A major announcement today was released by Facebook which presented a new video chat feature available within the Facebook interface. The video chat feature is powered by Skype and is a very important development.
Video chat has been around for years but most people still do not use it. I'm very tech savvy myself but for some reason have yet to integrate video chat into my daily life. Video chat now available easily for 750 million Facebook users worldwide is indeed a game-changer.
When the Skype acquisition was announced by Microsoft (MSFT), you were hard pressed to find an analyst or investor who praised the move. It seems that people made judgments on the acquisition based only upon the lack of success of previous acquisitions. Or maybe it was that they just didn't like Steve Ballmer because the stock has been stagnant for a decade.
The reality is that the Skype move was brilliant for many reasons. We're not even going to discuss the integration possibilities with everything from mobile phone to xbox to desktop software (which are all great opportunities), but we're going to focus on Microsoft's most important partner: Facebook.
Investors have been quick to criticize Microsoft for missing on big ideas like the tablet and search. They've gotten their bell rung by Google (GOOG) and Apple (AAPL), everyone likes to say. Yet, who is one of the most strategic partners of Facebook? Microsoft.
You could say that Microsoft knew that competing with Facebook was a waste of time (something Google might want to learn), and instead bought a stake of the company in order to further solidify future joint opportunities.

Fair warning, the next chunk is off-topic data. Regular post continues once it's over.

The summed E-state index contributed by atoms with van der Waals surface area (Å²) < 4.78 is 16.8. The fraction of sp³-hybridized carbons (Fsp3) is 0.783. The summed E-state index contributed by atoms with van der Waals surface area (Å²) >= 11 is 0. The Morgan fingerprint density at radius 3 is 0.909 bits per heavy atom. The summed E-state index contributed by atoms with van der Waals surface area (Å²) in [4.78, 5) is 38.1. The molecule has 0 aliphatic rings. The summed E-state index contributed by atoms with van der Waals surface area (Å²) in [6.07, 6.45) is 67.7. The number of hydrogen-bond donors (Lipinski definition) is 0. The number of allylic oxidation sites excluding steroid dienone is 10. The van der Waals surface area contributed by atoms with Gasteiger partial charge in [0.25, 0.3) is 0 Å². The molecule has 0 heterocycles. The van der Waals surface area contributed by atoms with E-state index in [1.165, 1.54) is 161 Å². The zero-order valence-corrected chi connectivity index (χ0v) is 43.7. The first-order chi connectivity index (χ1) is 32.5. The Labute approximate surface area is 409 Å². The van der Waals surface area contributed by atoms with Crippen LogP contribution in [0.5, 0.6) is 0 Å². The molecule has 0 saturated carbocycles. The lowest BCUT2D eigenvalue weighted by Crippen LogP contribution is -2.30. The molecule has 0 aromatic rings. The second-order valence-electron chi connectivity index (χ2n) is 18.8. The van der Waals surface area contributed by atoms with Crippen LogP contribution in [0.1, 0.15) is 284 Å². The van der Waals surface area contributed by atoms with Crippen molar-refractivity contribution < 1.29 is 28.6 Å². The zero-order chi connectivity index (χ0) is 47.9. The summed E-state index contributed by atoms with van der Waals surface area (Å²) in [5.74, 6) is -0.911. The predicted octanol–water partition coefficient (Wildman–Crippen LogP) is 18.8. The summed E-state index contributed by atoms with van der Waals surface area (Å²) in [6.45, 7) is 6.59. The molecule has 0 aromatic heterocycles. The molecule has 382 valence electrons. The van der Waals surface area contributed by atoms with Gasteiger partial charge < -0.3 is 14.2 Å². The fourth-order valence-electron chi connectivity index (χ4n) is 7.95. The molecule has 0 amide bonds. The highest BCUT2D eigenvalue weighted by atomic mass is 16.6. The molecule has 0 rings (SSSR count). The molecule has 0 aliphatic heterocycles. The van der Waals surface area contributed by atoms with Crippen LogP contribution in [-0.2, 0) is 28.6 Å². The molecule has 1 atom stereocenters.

One huge opportunity which I just discussed here at Seeking Alpha is the Bing + Facebook deal. As I explain, I think it represents the best competition to Google that exists in the search arena.
You can be assured that the Facebook + Skype partnership has been in the works for some time and that this was a major part of the acquisition strategy of Skype. Now Microsoft leapfrogs Google in this area big time.
People have scoffed at the purchase price of Skype just like they scoffed at the valuation that corresponded to the small investment Microsoft made in Facebook years ago. Now that Facebook is reportedly worth many times that valuation, nobody has given Microsoft credit for the move. Don't get me wrong, the capital gains on the small investment aren't the story, but rather the positioning it gives Mr. Softy with regard to being a major Facebook partner. Will the Skype purchase price look like a bargain years from now with regard to the further positioning that Microsoft will gain as a result of the Facebook video chat move? I believe it's possible.
Might it be time to give Ballmer and his team credit for how he has maneuvered Microsoft's relationship with Facebook? I believe it is.